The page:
Moreover, there are important philosophical ramifications to the measurement of momentum, In the Copenhagen interpretation of quantum mechanics, reality is dependent upon the observer's measurement. Essentially, the Copenhagen interpretation dictates that in the measurement of momentum or position of a two particle system, the measurement of momentum or position of one particle gives reality to the momentum or position of the second particle. In this theoretical interpretation conflicting realities result when there is an attempt to measure the momentum of one particle and the position of the other. Because time-ordering of the measurements is dependent upon the inertial frame varying reference frames yield differing realities and give rise to a problem in nonlocality related to the instantaneous propagation of information related to the measurement across and real space.

The momentum of an object is the mass of the object multiplied by the velocity of the object. The mass will often be measured in kilograms (kg) and the velocity, in meters per second (m/s), so the momentum will be measured in kilogram meters per second (kg m/s). Because velocity is a vector quantity, meaning that the direction is part of the quantity, momentum is also a vector. Just like the velocity, to completely specify the momentum of an object one must also give the direction.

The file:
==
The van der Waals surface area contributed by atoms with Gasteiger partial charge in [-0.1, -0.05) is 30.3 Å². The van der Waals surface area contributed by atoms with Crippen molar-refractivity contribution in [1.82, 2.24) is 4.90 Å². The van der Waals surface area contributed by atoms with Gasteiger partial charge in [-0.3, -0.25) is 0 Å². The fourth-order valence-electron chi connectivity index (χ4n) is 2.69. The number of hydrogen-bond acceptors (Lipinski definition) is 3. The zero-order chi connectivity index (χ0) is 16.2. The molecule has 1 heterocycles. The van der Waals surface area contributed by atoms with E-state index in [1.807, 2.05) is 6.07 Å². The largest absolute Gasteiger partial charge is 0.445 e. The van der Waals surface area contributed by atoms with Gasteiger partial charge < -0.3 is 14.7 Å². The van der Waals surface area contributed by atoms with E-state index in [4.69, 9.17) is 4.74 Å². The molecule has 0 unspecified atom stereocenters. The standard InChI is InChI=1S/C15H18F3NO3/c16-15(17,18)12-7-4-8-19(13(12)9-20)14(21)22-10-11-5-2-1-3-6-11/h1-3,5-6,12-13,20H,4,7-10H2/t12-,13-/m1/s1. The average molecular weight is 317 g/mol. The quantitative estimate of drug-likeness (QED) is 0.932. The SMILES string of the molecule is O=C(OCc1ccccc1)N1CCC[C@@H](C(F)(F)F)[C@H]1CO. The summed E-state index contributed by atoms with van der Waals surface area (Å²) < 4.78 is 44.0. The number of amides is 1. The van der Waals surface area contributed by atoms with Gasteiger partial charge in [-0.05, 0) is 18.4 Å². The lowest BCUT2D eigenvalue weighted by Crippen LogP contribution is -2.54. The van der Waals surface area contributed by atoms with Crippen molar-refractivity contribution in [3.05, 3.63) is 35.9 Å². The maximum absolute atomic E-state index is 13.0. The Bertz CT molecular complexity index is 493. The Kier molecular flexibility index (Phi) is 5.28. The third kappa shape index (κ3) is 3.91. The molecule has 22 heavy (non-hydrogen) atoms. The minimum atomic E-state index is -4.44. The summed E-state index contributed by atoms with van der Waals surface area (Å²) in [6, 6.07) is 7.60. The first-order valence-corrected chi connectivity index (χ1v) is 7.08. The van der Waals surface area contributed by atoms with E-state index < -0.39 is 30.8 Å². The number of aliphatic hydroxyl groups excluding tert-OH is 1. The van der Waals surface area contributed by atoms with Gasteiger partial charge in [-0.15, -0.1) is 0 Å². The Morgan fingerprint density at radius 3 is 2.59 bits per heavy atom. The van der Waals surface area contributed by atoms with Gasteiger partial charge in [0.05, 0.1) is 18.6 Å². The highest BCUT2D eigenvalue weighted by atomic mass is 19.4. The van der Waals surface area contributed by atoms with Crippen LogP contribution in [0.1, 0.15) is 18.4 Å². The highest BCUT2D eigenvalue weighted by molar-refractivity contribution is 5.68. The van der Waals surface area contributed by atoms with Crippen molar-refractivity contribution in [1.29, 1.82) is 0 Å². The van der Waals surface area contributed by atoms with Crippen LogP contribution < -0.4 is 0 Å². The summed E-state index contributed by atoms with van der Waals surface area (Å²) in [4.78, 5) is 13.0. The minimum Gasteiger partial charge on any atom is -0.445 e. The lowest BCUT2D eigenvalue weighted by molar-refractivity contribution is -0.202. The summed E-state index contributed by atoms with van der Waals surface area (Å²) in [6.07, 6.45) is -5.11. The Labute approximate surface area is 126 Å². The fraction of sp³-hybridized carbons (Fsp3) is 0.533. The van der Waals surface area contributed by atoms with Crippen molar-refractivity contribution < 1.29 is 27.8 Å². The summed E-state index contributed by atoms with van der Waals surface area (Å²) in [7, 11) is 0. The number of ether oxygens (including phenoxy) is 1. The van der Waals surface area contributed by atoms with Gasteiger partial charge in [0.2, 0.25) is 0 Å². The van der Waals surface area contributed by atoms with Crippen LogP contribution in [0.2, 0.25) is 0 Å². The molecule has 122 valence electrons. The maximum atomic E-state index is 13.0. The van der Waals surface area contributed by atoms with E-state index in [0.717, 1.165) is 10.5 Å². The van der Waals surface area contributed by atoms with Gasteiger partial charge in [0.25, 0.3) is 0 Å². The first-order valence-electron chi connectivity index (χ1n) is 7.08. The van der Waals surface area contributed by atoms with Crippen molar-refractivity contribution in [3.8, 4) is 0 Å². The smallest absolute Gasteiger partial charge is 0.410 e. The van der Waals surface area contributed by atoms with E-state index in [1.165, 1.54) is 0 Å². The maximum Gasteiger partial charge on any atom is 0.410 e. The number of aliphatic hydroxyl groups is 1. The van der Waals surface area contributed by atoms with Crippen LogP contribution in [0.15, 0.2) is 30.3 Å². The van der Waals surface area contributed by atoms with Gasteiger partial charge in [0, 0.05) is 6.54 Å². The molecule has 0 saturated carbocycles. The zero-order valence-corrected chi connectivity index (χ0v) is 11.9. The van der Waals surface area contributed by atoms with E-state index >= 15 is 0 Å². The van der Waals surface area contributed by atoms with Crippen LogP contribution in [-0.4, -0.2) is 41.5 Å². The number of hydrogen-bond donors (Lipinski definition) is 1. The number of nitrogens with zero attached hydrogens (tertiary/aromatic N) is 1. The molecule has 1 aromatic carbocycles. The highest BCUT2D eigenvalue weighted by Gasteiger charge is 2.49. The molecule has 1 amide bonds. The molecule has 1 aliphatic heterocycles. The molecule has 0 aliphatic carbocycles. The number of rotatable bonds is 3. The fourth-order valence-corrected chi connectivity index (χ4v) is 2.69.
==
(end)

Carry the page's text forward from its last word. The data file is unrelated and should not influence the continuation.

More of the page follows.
A force multiplied by the length of time that the force acts is called the impulse. According to the impulse momentum theorem, the impulse acting on an object is equal to the change in the object's momentum. Notice the word change. The impulse is not equal to the object's momentum, but the amount the momentum changes. (This impulse momentum theorem is basically a disguised form of Newton's second law.) The force used to figure out the impulse here is the total sum of all the external forces acting on an object. Internal forces acting within an object do not count.

The consequences of this impulse momentum theorem are rather profound. If there are no external forces acting on an object, then the impulse (force times time) is zero. The change in momentum is also zero because it is equal to the force. Hence, if an object has no external forces acting on it, the momentum of the object can never change. This law is the law of conservation of momentum. There are no known exceptions to this fundamental law of physics. Like other conservation laws (such as conservation of energy), the law of conservation of momentum is a very powerful tool for understanding the universe.

See also Laws of motion.



De Gosson, Maurice. Principles of Newtonian and Quantum Mechanics. River Edge, NJ: World Scientific Publishers, 2001.

Moore, Thomas. Six Ideas that Shaped Physics: Unit C; Conservation Laws Constrain Actions. New York: McGraw-Hill, 2002.


The Physics Classroom and Mathsoft Engineering & Education, Inc. "The Law of Momentum Conservation" [cited March 10, 2003]. <http://www.physicsclassroom.com/Class/momentum/U4L2a.html>.